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Arthur B. Woods,
Architect Walter Craig, seeking the possibility of some work at a country farmhouse, soon finds himself once again stuck in his recurring nightmare. Dreading the end of the dream that he knows is coming, he must first listen to all the assembled guests' own bizarre tales. Written by
Doug Sederberg <firstname.lastname@example.org>
During Sally O'Hara's discussion about the party she attended, she says she met Francis Kent, who her friend says was murdered by his sister Constance in the house in 1860. This was an actual murder that took place in 1860, and the culprit's name was actually Constance Kent. She murdered her brother Francis "Saville" Kent at Road Hill House in 1860. Due to a lack of evidence in the case, she was not arrested and put on trial until 1865. The case garnered national attention in the United Kingdom and was partially responsible for the birth of modern detective techniques and the popularity of detective novels like the Sherlock Holmes series. In 2008, author Kate Summerscale released a book entitled "The Suspicions of Mr. Whicher", about the trial and subsequent lives of the Kent family. There was also a 2011 movie based on the book, The Suspicions of Mr Whicher: The Murder at Road Hill House (2011). See more »
As Peter Cortland stands looking into the mirror his wife-to-be has bought him, the stripes on his tie run from his left side, down to his right. A reverse shot shows the stripes on his tie running in the same direction; obviously not a mirror image. See more »
Ah! Walter Craig?
How do you do? You're Eliot Foley.
That's right. So glad you were able to come, let's have your bag.
[takes Craig's bag]
We'll put the car away afterwards. You know it struck me after I'd telephoned you, rather a cheek on my part asking a busy architect like yourself to come down and spend the weekend with a set of complete strangers.
Not a bit.
You see we're pretty cramped for space here, we need at least two more bedrooms.
And with only one living room.
[...] See more »
This is one of my favorite horror film along with Masaki Kobayashi's Kwaidan. Like Kwaidan, this is also a horror anthology. But this directed by four directors and are not separate like Kwaidan's are. This film begins with an architect arriving at a remote farm house for a party. When he's there he feels like he's been here before. Then everyone starts telling scary stories. Each of these stories are shot by different directors. The first story "Christmas Party" is about a girl at a Christmas Party who finds a hidden flight of stairs. She goes up them and finds a boy who's crying. The second story "The Haunted Mirror" is about an engaged couple who marry and the wife buys him a mirror. Needless to say, it is not a normal mirror with a horrifying past. The third story is called "The Hearse Driver". It is about a man who dreams he sees a hearse go by and a creepy man iside tells him "There's room for one more". This becomes a premonition of things to come. I heard a story like this one in a scary story book. The fourth story, "Golfing Story" is about two golfers who love a girl so much they hold a special golfing tournament. The winner gets to marry the girl the loser dies. One of the men wins and the other is forced to drown himself. The fifth and final story "The Ventriloquist" is about a ventriloquist who thinks his dummy is out to get him.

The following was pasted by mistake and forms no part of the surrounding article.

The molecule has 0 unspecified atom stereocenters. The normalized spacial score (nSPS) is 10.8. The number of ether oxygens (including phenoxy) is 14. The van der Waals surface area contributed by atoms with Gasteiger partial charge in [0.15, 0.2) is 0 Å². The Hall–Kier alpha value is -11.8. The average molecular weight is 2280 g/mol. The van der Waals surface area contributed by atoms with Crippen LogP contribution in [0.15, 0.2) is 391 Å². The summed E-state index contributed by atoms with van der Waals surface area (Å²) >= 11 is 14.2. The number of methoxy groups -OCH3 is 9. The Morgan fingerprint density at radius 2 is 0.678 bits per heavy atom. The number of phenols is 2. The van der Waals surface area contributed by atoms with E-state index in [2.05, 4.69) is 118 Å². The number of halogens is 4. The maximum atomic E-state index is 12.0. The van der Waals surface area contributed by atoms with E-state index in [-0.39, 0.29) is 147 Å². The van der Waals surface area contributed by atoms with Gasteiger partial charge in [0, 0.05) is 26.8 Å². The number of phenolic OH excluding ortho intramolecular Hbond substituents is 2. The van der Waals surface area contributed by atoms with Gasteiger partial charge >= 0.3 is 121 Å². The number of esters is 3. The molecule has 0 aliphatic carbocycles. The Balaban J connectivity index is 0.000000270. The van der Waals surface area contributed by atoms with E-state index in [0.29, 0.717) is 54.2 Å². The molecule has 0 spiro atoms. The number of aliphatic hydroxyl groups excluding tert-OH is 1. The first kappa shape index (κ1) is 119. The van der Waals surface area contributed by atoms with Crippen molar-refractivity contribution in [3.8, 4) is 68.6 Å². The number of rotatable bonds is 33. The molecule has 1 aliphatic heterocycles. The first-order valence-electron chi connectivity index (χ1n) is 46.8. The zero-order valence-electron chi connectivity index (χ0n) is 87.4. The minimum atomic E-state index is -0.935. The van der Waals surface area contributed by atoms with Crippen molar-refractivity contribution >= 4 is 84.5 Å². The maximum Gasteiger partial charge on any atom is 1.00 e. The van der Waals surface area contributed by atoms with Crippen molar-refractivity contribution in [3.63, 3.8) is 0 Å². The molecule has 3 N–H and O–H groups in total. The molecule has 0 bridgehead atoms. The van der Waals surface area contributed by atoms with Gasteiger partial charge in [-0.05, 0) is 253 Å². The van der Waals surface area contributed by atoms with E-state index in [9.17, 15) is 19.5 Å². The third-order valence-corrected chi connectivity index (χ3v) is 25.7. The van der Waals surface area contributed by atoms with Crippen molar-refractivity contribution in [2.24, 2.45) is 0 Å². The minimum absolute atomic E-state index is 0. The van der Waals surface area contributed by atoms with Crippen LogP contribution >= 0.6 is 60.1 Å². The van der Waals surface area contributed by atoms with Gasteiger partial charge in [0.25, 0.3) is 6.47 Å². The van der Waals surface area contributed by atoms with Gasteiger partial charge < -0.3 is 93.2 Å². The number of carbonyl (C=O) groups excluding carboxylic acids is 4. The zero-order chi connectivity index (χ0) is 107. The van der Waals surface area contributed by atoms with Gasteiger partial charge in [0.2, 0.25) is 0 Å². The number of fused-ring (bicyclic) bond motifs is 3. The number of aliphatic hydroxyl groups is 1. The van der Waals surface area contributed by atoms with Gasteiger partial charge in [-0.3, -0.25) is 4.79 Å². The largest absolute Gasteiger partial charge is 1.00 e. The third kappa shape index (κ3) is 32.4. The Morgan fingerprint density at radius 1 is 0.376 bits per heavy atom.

As I said this could be one of the best horror films ever. Forget Jason or Freddy or Chuckie, this is the real thing. It certainly is the best B&W horror film. It is very creepy and it really works well in imparting the feeling of the supernatural. ESPECIALLY the "Ventrioloquist" tale. That is chilling enough to scare the bejebers out of you. If you are a fan of new high tech garbage slasher flicks, then I DO NOT recommend this to you. But if you really love all horror films, classic or new, then you will treasure this creepy classic. Rating: ***** out of *****
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